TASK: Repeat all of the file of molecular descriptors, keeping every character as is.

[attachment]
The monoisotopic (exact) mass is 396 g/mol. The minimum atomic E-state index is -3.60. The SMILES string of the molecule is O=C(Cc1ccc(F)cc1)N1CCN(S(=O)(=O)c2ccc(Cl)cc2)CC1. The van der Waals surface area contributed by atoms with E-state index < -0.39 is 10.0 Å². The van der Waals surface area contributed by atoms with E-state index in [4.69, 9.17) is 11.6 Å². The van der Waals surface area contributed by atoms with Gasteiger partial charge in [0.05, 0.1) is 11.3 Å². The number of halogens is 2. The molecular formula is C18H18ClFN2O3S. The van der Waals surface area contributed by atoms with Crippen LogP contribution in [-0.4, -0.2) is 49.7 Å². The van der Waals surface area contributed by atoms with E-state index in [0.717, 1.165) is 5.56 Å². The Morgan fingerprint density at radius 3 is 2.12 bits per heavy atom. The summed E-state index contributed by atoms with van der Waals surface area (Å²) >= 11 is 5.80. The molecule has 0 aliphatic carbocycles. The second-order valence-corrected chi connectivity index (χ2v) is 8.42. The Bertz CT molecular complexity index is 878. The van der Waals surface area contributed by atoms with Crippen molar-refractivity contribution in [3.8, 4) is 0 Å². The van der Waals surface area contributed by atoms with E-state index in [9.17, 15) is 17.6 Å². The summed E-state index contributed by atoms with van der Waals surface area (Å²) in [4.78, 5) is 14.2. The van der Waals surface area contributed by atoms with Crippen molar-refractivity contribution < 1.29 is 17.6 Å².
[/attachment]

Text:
The monoisotopic (exact) mass is 396 g/mol. The minimum atomic E-state index is -3.60. The SMILES string of the molecule is O=C(Cc1ccc(F)cc1)N1CCN(S(=O)(=O)c2ccc(Cl)cc2)CC1. The van der Waals surface area contributed by atoms with E-state index < -0.39 is 10.0 Å². The van der Waals surface area contributed by atoms with E-state index in [4.69, 9.17) is 11.6 Å². The van der Waals surface area contributed by atoms with Gasteiger partial charge in [0.05, 0.1) is 11.3 Å². The number of halogens is 2. The molecular formula is C18H18ClFN2O3S. The van der Waals surface area contributed by atoms with Crippen LogP contribution in [-0.4, -0.2) is 49.7 Å². The van der Waals surface area contributed by atoms with E-state index in [0.717, 1.165) is 5.56 Å². The Morgan fingerprint density at radius 3 is 2.12 bits per heavy atom. The summed E-state index contributed by atoms with van der Waals surface area (Å²) >= 11 is 5.80. The molecule has 0 aliphatic carbocycles. The second-order valence-corrected chi connectivity index (χ2v) is 8.42. The Bertz CT molecular complexity index is 878. The van der Waals surface area contributed by atoms with Crippen molar-refractivity contribution in [3.8, 4) is 0 Å². The van der Waals surface area contributed by atoms with E-state index in [9.17, 15) is 17.6 Å². The summed E-state index contributed by atoms with van der Waals surface area (Å²) in [4.78, 5) is 14.2. The van der Waals surface area contributed by atoms with Crippen molar-refractivity contribution < 1.29 is 17.6 Å².